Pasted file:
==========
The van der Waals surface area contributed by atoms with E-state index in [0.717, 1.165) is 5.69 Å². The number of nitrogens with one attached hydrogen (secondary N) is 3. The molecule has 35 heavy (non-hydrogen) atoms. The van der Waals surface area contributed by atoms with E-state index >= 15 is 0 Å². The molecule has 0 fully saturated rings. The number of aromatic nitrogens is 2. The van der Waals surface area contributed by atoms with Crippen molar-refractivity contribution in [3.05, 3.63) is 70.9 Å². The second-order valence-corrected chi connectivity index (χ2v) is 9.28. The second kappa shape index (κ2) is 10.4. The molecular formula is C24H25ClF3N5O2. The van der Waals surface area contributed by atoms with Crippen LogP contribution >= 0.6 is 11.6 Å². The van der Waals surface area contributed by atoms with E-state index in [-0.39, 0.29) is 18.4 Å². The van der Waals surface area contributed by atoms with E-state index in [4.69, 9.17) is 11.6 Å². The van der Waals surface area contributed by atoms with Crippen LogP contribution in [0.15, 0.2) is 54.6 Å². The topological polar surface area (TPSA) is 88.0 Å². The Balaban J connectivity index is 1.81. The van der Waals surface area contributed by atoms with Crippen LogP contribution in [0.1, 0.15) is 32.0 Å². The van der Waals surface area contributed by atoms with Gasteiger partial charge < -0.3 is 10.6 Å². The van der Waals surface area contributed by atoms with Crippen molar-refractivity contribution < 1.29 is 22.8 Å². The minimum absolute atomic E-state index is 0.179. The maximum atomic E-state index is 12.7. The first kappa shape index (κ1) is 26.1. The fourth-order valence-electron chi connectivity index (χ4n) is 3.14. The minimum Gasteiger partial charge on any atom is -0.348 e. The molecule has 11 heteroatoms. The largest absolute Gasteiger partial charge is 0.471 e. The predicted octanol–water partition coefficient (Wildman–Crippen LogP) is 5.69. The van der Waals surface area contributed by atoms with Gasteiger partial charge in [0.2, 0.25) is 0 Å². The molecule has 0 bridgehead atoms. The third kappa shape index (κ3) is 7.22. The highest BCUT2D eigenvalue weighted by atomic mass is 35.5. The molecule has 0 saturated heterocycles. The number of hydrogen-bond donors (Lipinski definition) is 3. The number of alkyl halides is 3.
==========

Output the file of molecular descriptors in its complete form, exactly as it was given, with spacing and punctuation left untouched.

The van der Waals surface area contributed by atoms with E-state index in [0.717, 1.165) is 5.69 Å². The number of nitrogens with one attached hydrogen (secondary N) is 3. The molecule has 35 heavy (non-hydrogen) atoms. The van der Waals surface area contributed by atoms with E-state index >= 15 is 0 Å². The molecule has 0 fully saturated rings. The number of aromatic nitrogens is 2. The van der Waals surface area contributed by atoms with Crippen molar-refractivity contribution in [3.05, 3.63) is 70.9 Å². The second-order valence-corrected chi connectivity index (χ2v) is 9.28. The second kappa shape index (κ2) is 10.4. The molecular formula is C24H25ClF3N5O2. The van der Waals surface area contributed by atoms with Crippen LogP contribution >= 0.6 is 11.6 Å². The van der Waals surface area contributed by atoms with E-state index in [-0.39, 0.29) is 18.4 Å². The van der Waals surface area contributed by atoms with E-state index in [4.69, 9.17) is 11.6 Å². The van der Waals surface area contributed by atoms with Crippen LogP contribution in [0.15, 0.2) is 54.6 Å². The topological polar surface area (TPSA) is 88.0 Å². The Balaban J connectivity index is 1.81. The van der Waals surface area contributed by atoms with Crippen LogP contribution in [0.1, 0.15) is 32.0 Å². The van der Waals surface area contributed by atoms with Gasteiger partial charge < -0.3 is 10.6 Å². The van der Waals surface area contributed by atoms with Crippen molar-refractivity contribution < 1.29 is 22.8 Å². The minimum absolute atomic E-state index is 0.179. The maximum atomic E-state index is 12.7. The first kappa shape index (κ1) is 26.1. The fourth-order valence-electron chi connectivity index (χ4n) is 3.14. The minimum Gasteiger partial charge on any atom is -0.348 e. The molecule has 11 heteroatoms. The largest absolute Gasteiger partial charge is 0.471 e. The predicted octanol–water partition coefficient (Wildman–Crippen LogP) is 5.69. The van der Waals surface area contributed by atoms with Gasteiger partial charge in [0.2, 0.25) is 0 Å². The molecule has 0 bridgehead atoms. The third kappa shape index (κ3) is 7.22. The highest BCUT2D eigenvalue weighted by atomic mass is 35.5. The molecule has 0 saturated heterocycles. The number of hydrogen-bond donors (Lipinski definition) is 3. The number of alkyl halides is 3.